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Senate approves minority farmer settlements

The US Senate [official website] on Friday authorized by voice vote settlements between the US government and minority farmers for alleged discrimination. The settlements include [AP report] $3.4 billion to resolve claims that the Department of the Interior (DOI) [official website] mismanaged funds [DOI materials] held in trust for American Indian landowners [JURIST news archive], and $1.2 billion for African American farmers claiming they suffered racial discrimination in US Department of Agriculture (USDA) [official website] loan programs. The House of Representatives [official website] has twice approved the settlements, but the Senate previously failed to do so [JURIST report] in August after members of the Republican party objected to a unanimous consent motion proposed by Democratic members. The legislation will now return to the House before proceeding to President Barack Obama, who stated his intent to sign the bill into law [press release].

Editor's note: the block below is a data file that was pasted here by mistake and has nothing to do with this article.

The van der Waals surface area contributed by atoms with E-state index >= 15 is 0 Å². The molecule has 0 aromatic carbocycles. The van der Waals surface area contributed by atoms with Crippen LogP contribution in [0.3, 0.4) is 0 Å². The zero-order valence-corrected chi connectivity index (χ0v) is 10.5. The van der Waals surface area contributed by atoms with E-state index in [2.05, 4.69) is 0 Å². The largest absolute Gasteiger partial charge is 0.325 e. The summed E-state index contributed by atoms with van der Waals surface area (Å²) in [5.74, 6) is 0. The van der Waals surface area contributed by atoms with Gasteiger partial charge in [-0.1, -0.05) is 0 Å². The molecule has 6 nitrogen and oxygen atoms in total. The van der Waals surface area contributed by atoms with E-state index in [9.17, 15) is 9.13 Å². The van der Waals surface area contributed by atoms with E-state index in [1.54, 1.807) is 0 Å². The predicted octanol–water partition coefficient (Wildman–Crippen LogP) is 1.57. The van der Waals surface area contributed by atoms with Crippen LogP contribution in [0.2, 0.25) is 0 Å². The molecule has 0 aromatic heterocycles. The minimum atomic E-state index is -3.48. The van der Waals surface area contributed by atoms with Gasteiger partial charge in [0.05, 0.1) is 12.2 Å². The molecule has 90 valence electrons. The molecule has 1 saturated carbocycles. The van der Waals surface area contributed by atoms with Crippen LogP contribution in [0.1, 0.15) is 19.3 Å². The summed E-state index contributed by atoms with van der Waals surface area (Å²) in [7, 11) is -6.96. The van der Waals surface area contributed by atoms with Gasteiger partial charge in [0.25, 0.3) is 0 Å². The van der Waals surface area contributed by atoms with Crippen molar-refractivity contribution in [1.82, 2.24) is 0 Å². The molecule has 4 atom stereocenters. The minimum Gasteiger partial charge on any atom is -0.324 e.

Last month, a judge for the US District Court for the District of Columbia [official website] extended the deadline [JURIST report] for Congress to approve the Indian Trust settlement to January 7, 2011, marking the seventh time [case materials] an extension had been granted since the settlement was reached [JURIST report] in December 2009. The settlements arose from two cases. Elouise Cobell originally filed litigation in 1996 related to DOI's alleged mismanagement of the Indian Trust, which was established by Congress in 1887 to hold proceeds from government-arranged leases to Indian lands. Although it was determined that the US government had not engaged in fraud, it was held that DOI unreasonably delayed accounting of the trust. In 1999, black farmers alleged in Pigford v. Glickman [BFAA backgrounder] that they were being denied USDA farm loans or forced to wait longer for loan approval than were non-minority farmers. The USDA and Department of Justice (DOJ) [official website] announced a $1.2 billion settlement [JURIST report] in February.

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